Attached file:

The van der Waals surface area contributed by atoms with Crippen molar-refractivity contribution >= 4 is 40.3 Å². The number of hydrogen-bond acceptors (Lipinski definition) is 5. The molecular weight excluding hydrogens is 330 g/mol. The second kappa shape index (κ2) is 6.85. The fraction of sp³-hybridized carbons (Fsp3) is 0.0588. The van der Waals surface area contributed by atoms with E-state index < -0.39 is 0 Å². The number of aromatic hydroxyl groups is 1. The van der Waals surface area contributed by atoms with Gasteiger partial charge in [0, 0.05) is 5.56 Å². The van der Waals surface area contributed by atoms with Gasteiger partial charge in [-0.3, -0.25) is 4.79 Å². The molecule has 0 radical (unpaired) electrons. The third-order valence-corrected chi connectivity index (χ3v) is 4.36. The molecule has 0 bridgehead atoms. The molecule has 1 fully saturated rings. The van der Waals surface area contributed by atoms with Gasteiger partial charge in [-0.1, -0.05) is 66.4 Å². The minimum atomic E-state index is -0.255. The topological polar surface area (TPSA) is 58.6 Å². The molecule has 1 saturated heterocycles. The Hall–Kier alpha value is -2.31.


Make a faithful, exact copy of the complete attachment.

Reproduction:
The van der Waals surface area contributed by atoms with Crippen molar-refractivity contribution >= 4 is 40.3 Å². The number of hydrogen-bond acceptors (Lipinski definition) is 5. The molecular weight excluding hydrogens is 330 g/mol. The second kappa shape index (κ2) is 6.85. The fraction of sp³-hybridized carbons (Fsp3) is 0.0588. The van der Waals surface area contributed by atoms with E-state index < -0.39 is 0 Å². The number of aromatic hydroxyl groups is 1. The van der Waals surface area contributed by atoms with Gasteiger partial charge in [0, 0.05) is 5.56 Å². The van der Waals surface area contributed by atoms with Gasteiger partial charge in [-0.3, -0.25) is 4.79 Å². The molecule has 0 radical (unpaired) electrons. The third-order valence-corrected chi connectivity index (χ3v) is 4.36. The molecule has 0 bridgehead atoms. The molecule has 1 fully saturated rings. The van der Waals surface area contributed by atoms with Gasteiger partial charge in [-0.1, -0.05) is 66.4 Å². The minimum atomic E-state index is -0.255. The topological polar surface area (TPSA) is 58.6 Å². The molecule has 1 saturated heterocycles. The Hall–Kier alpha value is -2.31.